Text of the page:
The Mill Creek Trail in Lassen National Forest offers backpackers an ideal spring hiking trip just north of Ishi Wilderness. While hiking trails at higher elevations still lie under winter snow, this trail in the northern Sierra Nevada just south of Lassen Volcanic National Park lets you enjoy views of a 1,000-foot-high canyon rim, a bounty of wildflowers, and fresh green leaves on deciduous trees, all in the home of the Yana/Yahi Indians, Ishi’s tribe.
Mill Creek Hiking Trail Key Information
Distance: 29.6 miles round-trip
Hiking time: 3 to 4 days
High point: 4,550 feet
Total elevation gain: 3,000 feet
Season: mid-April through November; very hot in summer!
Water: available from Mill Creek and other streams (purify first)
Maps: USGS 7.5’ Mineral, USGS 7.5’ Onion Butte, USGS 7.5’ Barkley Mountain
Information: Almanor Ranger District, Lassen National Forest
Notes: dogs allowed; a stream crossing encountered just past the trailhead can be difficult to cross during periods of high water flow. In addition, downed trees occasionally block the trail.
Driving Directions to the Mill Creek Trailhead
Drive to the intersection of CA Highways 36 and 172, which is located 9 miles east of Mineral and 9 miles northwest of the junction of CA Highways 32 and 36. Go 3 miles down Highway 172 to the town of Mill Creek. Turn left 0.3 mile past Mill Creek Resort onto Forest Road 28N06. Go right at an intersection 2.8 miles farther (where Forest Road 28N06C goes left to Hole in the Ground Campground). Currently a culvert is washed out on FR 28N06 about 0.2 mile south of this junction. If that’s still the case, park near the road block and walk south another 1.3 miles on FR 28N06 to the actual trailhead.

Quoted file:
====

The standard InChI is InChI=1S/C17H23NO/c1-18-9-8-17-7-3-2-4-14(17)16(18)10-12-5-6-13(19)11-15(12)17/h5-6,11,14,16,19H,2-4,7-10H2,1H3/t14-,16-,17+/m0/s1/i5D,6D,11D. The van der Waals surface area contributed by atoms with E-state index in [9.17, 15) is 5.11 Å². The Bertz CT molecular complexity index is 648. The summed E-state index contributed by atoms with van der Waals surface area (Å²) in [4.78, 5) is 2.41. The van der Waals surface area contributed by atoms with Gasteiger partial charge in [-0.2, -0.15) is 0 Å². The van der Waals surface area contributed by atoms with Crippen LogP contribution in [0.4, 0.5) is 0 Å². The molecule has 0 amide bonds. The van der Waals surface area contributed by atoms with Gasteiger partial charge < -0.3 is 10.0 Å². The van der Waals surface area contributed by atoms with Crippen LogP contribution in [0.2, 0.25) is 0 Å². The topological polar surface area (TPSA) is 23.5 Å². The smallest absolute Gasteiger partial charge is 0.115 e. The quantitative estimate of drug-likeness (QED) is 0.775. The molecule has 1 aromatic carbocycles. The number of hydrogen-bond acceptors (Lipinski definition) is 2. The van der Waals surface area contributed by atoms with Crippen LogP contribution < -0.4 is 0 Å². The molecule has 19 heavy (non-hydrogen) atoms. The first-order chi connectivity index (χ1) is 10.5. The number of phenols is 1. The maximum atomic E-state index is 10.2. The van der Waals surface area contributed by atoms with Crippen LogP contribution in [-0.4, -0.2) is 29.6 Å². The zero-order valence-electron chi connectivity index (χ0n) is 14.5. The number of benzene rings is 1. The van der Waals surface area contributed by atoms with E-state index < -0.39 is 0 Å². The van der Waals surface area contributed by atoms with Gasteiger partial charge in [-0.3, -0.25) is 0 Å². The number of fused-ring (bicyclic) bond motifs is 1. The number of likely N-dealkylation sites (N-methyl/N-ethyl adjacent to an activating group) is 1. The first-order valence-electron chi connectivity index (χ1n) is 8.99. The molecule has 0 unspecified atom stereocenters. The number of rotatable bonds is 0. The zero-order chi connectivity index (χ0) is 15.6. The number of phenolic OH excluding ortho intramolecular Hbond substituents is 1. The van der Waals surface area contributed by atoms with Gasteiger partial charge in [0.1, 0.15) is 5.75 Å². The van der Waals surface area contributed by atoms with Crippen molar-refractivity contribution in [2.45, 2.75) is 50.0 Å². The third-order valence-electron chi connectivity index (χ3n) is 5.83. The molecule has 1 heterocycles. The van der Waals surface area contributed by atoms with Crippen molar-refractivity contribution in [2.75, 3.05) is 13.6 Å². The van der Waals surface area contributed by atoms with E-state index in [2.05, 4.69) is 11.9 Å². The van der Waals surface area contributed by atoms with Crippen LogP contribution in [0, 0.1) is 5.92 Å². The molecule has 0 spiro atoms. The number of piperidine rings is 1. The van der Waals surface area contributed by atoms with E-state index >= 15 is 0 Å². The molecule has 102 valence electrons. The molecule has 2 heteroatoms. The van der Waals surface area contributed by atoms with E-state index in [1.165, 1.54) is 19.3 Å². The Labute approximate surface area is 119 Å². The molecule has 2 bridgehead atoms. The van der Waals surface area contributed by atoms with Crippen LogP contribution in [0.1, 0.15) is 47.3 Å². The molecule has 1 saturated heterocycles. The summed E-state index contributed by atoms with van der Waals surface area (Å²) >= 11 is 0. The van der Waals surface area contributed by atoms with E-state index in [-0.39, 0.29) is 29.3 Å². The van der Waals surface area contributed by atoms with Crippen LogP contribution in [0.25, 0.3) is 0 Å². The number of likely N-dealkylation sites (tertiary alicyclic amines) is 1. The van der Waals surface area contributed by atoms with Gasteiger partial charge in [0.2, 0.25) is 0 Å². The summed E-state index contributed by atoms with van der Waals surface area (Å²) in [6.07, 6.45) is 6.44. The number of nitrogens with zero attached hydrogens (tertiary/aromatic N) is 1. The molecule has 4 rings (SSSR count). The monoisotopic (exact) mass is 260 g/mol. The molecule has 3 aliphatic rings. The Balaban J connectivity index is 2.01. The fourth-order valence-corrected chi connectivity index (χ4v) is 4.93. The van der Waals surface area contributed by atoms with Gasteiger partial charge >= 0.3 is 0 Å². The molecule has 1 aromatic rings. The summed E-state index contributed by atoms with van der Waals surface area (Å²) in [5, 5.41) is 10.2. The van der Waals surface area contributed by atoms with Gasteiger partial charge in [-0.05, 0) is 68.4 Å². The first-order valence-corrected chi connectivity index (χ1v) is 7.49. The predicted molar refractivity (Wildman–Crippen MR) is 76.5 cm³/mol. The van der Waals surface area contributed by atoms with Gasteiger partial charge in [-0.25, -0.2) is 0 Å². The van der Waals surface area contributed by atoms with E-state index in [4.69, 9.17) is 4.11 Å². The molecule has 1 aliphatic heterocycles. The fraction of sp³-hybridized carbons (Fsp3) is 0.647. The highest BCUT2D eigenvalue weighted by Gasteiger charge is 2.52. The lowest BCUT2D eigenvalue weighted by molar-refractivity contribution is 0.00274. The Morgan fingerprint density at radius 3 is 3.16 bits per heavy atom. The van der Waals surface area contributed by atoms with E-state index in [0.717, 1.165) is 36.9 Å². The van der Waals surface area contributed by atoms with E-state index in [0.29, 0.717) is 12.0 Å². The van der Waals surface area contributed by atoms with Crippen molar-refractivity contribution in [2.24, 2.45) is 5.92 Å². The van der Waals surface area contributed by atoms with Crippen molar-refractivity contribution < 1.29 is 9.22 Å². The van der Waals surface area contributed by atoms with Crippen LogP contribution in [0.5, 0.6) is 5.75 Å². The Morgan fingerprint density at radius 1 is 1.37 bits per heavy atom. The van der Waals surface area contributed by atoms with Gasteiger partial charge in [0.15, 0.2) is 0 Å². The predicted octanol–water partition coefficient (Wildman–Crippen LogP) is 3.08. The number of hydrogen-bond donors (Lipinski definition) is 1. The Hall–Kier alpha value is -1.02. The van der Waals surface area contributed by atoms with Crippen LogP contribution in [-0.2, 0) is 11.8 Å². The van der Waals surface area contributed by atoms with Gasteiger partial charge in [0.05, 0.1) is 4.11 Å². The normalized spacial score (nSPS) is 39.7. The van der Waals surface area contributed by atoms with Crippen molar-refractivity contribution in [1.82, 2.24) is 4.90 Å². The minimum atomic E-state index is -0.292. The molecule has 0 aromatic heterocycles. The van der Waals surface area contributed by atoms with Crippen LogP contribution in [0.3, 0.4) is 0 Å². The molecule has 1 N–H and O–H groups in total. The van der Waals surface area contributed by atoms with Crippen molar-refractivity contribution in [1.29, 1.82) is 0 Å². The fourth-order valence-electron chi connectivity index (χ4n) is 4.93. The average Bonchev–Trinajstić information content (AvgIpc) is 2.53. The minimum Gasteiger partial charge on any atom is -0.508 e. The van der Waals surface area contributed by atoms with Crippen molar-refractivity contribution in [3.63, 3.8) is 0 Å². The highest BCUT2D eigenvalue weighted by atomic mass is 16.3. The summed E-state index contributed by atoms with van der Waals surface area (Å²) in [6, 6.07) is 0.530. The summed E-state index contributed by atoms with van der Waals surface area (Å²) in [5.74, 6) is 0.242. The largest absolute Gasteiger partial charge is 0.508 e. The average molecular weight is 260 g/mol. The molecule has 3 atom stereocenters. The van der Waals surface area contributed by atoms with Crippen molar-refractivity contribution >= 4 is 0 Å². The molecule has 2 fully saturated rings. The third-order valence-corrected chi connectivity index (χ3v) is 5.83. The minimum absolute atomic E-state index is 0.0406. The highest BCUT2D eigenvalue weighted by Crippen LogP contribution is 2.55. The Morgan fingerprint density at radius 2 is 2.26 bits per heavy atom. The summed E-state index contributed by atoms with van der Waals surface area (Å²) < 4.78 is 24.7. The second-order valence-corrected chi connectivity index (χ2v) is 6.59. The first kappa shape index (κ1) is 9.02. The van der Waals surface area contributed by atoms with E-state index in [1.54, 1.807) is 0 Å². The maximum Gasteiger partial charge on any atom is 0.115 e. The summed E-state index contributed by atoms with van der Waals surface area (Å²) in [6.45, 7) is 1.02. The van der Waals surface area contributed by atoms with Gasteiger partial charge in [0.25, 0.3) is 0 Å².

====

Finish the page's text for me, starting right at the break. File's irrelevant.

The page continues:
Note: It is possible to do this hike one-way with a car shuttle. To reach Black Rock Campground, the terminus of the hike, take CA Highway 36 to the town of Paynes Creek. Then take Paynes Creek Road and turn right 0.3 mile farther onto Plum Creek Road. After 8 miles, turn right onto Ponderosa Way (Forest Road 28N29). Travel this dirt road for 20 miles to the trail, following signs for Black Rock and Mill Creek at all intersections. Note: The road is occasionally rough (though still passable for two-wheel-drive vehicles), and crossing Antelope Creek may be difficult during periods of high water flow.
Hiking/Backpacking the Mill Creek Trail